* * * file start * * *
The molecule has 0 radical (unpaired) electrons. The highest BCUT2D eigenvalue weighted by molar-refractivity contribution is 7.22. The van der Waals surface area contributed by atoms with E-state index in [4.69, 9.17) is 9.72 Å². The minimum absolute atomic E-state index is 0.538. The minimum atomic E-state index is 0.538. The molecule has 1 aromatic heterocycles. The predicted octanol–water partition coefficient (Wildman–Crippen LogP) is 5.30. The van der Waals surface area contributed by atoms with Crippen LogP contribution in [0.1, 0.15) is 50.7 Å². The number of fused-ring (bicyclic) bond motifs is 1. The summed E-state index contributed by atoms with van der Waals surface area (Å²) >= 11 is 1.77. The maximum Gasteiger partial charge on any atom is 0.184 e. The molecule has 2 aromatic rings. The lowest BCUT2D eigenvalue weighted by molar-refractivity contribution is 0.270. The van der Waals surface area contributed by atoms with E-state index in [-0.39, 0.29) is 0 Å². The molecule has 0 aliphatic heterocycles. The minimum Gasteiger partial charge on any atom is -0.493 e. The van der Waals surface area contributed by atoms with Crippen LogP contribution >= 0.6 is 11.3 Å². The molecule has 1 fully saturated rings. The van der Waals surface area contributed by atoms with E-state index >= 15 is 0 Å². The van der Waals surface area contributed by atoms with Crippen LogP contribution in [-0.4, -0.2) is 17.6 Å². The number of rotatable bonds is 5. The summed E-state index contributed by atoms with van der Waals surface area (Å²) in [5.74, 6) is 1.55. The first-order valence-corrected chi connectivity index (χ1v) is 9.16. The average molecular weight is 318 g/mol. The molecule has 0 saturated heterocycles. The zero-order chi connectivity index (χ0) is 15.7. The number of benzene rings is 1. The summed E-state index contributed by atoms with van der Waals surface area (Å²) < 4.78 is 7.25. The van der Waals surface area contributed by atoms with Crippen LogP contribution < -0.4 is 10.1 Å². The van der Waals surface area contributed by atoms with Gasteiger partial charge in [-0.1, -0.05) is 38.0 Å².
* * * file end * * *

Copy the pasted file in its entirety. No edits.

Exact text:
The molecule has 0 radical (unpaired) electrons. The highest BCUT2D eigenvalue weighted by molar-refractivity contribution is 7.22. The van der Waals surface area contributed by atoms with E-state index in [4.69, 9.17) is 9.72 Å². The minimum absolute atomic E-state index is 0.538. The minimum atomic E-state index is 0.538. The molecule has 1 aromatic heterocycles. The predicted octanol–water partition coefficient (Wildman–Crippen LogP) is 5.30. The van der Waals surface area contributed by atoms with Crippen LogP contribution in [0.1, 0.15) is 50.7 Å². The number of fused-ring (bicyclic) bond motifs is 1. The summed E-state index contributed by atoms with van der Waals surface area (Å²) >= 11 is 1.77. The maximum Gasteiger partial charge on any atom is 0.184 e. The molecule has 2 aromatic rings. The lowest BCUT2D eigenvalue weighted by molar-refractivity contribution is 0.270. The van der Waals surface area contributed by atoms with E-state index in [-0.39, 0.29) is 0 Å². The molecule has 0 aliphatic heterocycles. The minimum Gasteiger partial charge on any atom is -0.493 e. The van der Waals surface area contributed by atoms with Crippen LogP contribution >= 0.6 is 11.3 Å². The molecule has 1 fully saturated rings. The van der Waals surface area contributed by atoms with E-state index >= 15 is 0 Å². The van der Waals surface area contributed by atoms with Crippen LogP contribution in [-0.4, -0.2) is 17.6 Å². The number of rotatable bonds is 5. The summed E-state index contributed by atoms with van der Waals surface area (Å²) in [5.74, 6) is 1.55. The first-order valence-corrected chi connectivity index (χ1v) is 9.16. The average molecular weight is 318 g/mol. The molecule has 0 saturated heterocycles. The zero-order chi connectivity index (χ0) is 15.7. The number of benzene rings is 1. The summed E-state index contributed by atoms with van der Waals surface area (Å²) < 4.78 is 7.25. The van der Waals surface area contributed by atoms with Crippen LogP contribution < -0.4 is 10.1 Å². The van der Waals surface area contributed by atoms with Gasteiger partial charge in [-0.1, -0.05) is 38.0 Å².